Comics Disassembled: Ten Things of Note from the Past Week in Comics, Led by an Art God’s Resurrection
Apparently a whole lot of things were announced at New York Comic Con and I heard of none of them. That’s one of the bizarre parts about going to a con. If you’re there, you have no idea what’s actually going on at the con 95% of the time. You know what’s going on in about a five foot radius of you and whatever is on your agenda, but that’s about it.
So there’s plenty to catch up on. Let’s get to it in Comics Disassembled, my weekly look at ten things I liked or didn’t like from the past week of comics.
1. Stuart Immonen, Returning
Stuart Immonen is one of my favorite comic creators of all time, full stop. And while his “retirement” was mostly a retirement from making traditional print comics for a minute – shouts to Grass of Parnassus, Stuart and Kathryn Immonen’s excellent Instagram comic! – it’s still incredibly exciting that we’re seeing him back in action in a regular series.
That’s right: he’s back, baby! And it’s not just any regular series, but it’s a new Hill House title written by Joe Hill himself called Plunge, a title that sounds like an amalgamation of The Thing and Event Horizon. That’s a fusion I wouldn’t normally expect, but if this project is enough to get Stuart out of “retirement” and back into the print comic game, I have to imagine it’s going to be worthwhile. That’s it! Immonen back! Coming in February! Let’s do this! IMMO-NEN! IMMO-NEN!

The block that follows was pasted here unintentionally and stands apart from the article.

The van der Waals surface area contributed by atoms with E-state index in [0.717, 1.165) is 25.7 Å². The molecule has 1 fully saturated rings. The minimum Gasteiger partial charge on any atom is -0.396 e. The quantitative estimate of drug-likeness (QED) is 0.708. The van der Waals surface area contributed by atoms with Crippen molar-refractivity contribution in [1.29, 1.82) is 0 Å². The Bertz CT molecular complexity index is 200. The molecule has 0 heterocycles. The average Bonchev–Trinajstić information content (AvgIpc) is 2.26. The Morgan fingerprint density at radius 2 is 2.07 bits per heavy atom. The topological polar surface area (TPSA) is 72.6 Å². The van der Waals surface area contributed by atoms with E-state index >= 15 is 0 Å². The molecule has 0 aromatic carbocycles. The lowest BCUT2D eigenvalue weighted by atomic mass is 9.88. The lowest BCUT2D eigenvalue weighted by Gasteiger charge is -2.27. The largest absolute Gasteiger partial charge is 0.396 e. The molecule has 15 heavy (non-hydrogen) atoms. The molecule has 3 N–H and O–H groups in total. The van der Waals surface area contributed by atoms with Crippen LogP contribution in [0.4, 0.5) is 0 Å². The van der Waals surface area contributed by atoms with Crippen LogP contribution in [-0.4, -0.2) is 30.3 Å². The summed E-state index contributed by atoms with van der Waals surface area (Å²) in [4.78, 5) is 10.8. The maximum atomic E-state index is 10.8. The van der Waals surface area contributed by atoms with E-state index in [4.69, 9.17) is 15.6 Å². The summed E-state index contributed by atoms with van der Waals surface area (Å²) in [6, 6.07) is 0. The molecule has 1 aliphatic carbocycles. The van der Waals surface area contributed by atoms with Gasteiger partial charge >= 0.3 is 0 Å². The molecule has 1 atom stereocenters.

2. Surely Books, Definitely Not Jesting
Mariko Tamaki is one of the best of the best, and seeing her get the opportunity to roll out her own curated imprint of LGBTQIA+ graphic novels at Abrams is an incredible thing. It’s called Surely Books, and it’s set to arrive in Spring 2021. It’s going to feature a mix of non-fiction and fiction, with creators like Grace Ellis and Terry Blas onboard to tell stories on this imprint.
We’re only in the infancy of the rollout of this imprint, but it’s wonderful to see publishers empower incredible people to find storytellers that fit a specific idea a line is going for. These curated imprints in both the direct and book market are a great idea, and honestly feel like the future in a storytelling medium that would benefit by zigging away from the algorithm driven decision making other mediums are leaning towards. It fits the vibe of comics, and it puts good people in a position to do what they do best: make comics. And with Tamaki at the helm, there’s not much to argue with here. This will be a good thing, and something that’s worth paying attention to as it develops.
3. Jamie McKelvie, Killing It
We knew Jamie McKelvie and Matt Wilson were teaming up again.
We even had seen some art.
Now we have a title, a concept and an interview! It’s called The Killing Horizon, and it finds McKelvie and Wilson teaming up with letterer Aditya Bidikar, designer Cecile Richard and editor Katie West for a hard sci-fi series about a woman in a post, post apocalyptic future who finds herself at the center of a deadly space-based war when she discovers something she maybe shouldn’t have on her job that involves studying dead alien societies. It’s a lot. It’s also early, as this comic isn’t coming until Summer 2020. But McKelvie did a full interview with Evan Narcisse over at io9 about the book – or at least what he can say so far – and it’s sounding quite intriguing.
More importantly, with McKelvie, Wilson, Bidikar and Richard on board, this will at a bare minimum be one of the best looking comics out there. That alone makes this a buy. It could be a series about a habitual ceramics collector in Pittsburgh and I’d be like “weird direction but I’m intrigued” because it’s going to be so good looking. But it’s a hard sci-fi story with an original, intriguing premise. I like it. This is a good start.
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